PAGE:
Attorney: Soccer training not school program

CAMPBELL — The attorney for Campbell High School soccer coach Phil Atsas wants 12 criminal charges dismissed, saying he thinks the police department “doesn’t know how soccer works in this community.”

Campbell police charged Atsas last week with six felony counts of theft in office and six misdemeanor counts of theft by deception. He is accused of collecting money from the families of soccer players for training at the Tri-County Sports Complex on Logangate Road in Liberty in 2017.

Atsas, who is also a longtime Campbell elementary and middle school physical education teacher, has been on paid leave from his job since Sept. 10 and is prohibited from entering school property or participating in sports because of separate school-related discliplinary matters.

The Campbell Police Department investigated after Matthew Bowen, Campbell schools superintendent, advised the department Nov. 19 of his concerns that Atsas may have “possibly stolen money from the soccer program and kept the money for his personal gain,” according to a Campbell police report.

Atsas was scheduled for a preliminary hearing Friday in Campbell Muncipal Court. His attorney, Scott Essad of Boardman, said he intended to question witnesses in hopes Judge Patrick Cunning would find insufficient evidence to bind the case over to a county grand jury.

But Cunning recused himself from the case Friday, saying it’s because he knows Atsas. The judge told the large number of people in the courtroom that the hearing would be reset with another judge. The new date will be set after the Ohio Supreme Court announces who the visiting judge will be.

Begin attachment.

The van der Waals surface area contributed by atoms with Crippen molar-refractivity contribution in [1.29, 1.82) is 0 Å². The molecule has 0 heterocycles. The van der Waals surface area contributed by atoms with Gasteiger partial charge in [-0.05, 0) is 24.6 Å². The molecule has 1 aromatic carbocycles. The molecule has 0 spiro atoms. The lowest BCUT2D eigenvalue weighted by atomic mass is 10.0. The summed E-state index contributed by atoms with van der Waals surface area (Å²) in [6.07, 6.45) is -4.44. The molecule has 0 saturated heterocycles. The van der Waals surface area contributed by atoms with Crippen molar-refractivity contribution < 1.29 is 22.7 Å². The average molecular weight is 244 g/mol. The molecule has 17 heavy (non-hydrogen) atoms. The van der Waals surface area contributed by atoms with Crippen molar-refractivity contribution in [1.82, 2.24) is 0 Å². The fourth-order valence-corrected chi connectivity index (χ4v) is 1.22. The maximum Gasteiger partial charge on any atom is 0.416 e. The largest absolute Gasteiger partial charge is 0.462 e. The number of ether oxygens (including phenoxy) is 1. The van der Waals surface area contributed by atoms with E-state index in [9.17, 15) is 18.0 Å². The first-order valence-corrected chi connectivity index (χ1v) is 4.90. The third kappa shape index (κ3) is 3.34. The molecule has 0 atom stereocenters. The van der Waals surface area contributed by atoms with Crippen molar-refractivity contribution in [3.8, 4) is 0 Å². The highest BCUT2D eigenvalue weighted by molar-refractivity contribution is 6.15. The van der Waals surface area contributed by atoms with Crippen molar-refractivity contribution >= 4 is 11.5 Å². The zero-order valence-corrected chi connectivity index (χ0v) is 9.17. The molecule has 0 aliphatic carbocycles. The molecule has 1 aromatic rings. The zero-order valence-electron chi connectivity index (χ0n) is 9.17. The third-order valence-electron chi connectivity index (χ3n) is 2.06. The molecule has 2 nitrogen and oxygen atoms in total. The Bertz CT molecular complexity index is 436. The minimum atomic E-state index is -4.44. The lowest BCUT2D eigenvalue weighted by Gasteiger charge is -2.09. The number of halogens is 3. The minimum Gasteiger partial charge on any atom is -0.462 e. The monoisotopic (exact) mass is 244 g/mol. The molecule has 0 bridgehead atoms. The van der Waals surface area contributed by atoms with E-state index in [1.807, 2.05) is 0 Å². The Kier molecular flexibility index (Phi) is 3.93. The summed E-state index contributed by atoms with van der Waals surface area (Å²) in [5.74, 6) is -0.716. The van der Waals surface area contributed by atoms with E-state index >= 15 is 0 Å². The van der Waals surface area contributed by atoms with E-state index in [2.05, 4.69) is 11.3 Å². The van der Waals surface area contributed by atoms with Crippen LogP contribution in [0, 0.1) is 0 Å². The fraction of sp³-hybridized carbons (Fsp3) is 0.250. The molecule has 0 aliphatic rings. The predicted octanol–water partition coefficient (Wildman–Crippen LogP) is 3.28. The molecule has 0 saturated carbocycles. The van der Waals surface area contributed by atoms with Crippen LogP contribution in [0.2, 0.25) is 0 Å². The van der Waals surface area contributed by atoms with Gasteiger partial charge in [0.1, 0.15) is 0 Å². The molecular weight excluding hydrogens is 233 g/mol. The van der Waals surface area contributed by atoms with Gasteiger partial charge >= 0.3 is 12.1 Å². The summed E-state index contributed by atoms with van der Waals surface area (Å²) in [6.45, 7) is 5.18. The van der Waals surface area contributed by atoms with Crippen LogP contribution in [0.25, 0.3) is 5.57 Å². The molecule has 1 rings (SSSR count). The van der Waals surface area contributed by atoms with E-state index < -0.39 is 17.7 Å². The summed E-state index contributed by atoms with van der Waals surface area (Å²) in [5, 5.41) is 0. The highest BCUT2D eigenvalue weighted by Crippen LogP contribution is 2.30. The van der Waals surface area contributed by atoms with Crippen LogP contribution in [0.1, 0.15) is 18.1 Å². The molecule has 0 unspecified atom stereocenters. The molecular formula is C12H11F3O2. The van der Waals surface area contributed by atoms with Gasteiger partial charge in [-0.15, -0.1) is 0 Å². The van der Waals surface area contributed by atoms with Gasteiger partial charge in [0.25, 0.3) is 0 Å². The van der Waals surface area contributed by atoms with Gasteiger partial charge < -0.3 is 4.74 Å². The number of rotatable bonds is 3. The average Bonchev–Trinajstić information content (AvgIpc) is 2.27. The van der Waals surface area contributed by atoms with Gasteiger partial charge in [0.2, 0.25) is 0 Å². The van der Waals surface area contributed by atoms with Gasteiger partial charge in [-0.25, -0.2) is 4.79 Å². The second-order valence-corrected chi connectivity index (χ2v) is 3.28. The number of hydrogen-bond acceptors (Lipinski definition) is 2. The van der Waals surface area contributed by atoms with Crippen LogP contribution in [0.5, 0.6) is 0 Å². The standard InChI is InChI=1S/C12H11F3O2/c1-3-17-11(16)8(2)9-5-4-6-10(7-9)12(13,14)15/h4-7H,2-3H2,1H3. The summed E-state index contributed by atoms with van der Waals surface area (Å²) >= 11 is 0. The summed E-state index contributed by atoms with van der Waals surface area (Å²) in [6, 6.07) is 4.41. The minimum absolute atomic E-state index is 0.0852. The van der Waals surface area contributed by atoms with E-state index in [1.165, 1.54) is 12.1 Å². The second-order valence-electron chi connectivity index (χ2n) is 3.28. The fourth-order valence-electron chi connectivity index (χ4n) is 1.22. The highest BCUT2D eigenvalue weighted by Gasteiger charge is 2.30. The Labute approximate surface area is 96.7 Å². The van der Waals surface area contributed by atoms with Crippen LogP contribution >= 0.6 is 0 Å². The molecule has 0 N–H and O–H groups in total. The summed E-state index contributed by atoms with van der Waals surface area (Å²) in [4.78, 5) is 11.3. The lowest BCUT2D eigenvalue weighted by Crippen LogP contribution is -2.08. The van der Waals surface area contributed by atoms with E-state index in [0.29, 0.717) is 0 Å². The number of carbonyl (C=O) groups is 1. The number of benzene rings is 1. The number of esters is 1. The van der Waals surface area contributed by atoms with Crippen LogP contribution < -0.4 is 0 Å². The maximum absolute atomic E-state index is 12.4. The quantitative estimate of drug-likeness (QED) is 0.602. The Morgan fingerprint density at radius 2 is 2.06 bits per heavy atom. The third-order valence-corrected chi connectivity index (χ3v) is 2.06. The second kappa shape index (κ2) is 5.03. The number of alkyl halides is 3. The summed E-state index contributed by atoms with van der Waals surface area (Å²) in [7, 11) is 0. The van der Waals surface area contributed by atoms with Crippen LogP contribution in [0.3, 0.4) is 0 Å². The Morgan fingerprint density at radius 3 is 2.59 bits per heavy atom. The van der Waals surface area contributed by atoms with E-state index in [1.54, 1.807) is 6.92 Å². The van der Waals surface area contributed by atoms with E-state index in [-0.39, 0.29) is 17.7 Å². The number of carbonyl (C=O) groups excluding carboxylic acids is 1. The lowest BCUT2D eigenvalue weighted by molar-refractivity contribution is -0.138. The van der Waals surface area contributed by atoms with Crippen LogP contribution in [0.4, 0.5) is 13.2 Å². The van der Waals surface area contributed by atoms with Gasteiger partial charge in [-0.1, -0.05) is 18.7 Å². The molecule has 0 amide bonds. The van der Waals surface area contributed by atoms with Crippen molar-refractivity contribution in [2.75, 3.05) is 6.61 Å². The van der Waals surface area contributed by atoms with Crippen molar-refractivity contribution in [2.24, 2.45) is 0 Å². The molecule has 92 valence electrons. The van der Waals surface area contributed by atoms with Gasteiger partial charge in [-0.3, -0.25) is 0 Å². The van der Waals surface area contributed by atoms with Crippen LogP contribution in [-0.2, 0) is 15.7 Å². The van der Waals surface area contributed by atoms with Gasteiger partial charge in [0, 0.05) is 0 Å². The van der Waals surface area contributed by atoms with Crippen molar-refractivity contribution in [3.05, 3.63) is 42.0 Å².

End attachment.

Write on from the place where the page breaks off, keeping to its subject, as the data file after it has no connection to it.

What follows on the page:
Essad told The Vindicator outside of court, “I think (law enforcement officials) didn’t fundamentally understand how soccer works in this community, and instead just assumed because Campbell kids were playing soccer under the name Campbell, it was some sort of school program while it never ever was.”

Messages left on Friday with the Campbell Police Department and Campbell Law Director Brian Macala were not returned.

A Campbell police report says Bowen advised Campbell police that parents should not be charged fees to play soccer because the school district covers all fees.

An officer contacted parents whose children participated in soccer from 2017 through 2019, and they confirmed they had given Atsas cash for soccer training. “Those moneys were never turned over and deposited into the school athletic fund,” a police report says.

Bowen said in a memo to police that based on parent interviews with school officials, parents paid money to Atsas for a preseason training camp at Tri-County Sports Complex in 2017 and one in 2018, but “the bill was paid in full by the Campbell City Schools.”

After Friday’s hearing, about 30 people left the courtroom, many of them there to support Atsas. Others received a subpoena requiring them to testify.

Two said they have known Atsas for decades because he has been one of the biggest supporters of soccer in the community.

Kaliopy Vavoulas of Campbell said she attended to support Atsas because he has a “big heart” and spent his own money to provide soccer equipment and opportunities for children to play soccer.

“He is so passionate and giving to the kids to make them happy and to keep them out of trouble,” she said.

None of the people interviewed were able to address the money parents paid to Atsas for training at TCSC in 2017 that resulted in the police investigation. Campbell offers only one team at the high school level with boys and girls on it.

Niki Koullias of Campbell, who has three children who have played for Atsas for many years, said, “If he did any fundraising, it was used for training. I don’t believe he put it into something for himself.”



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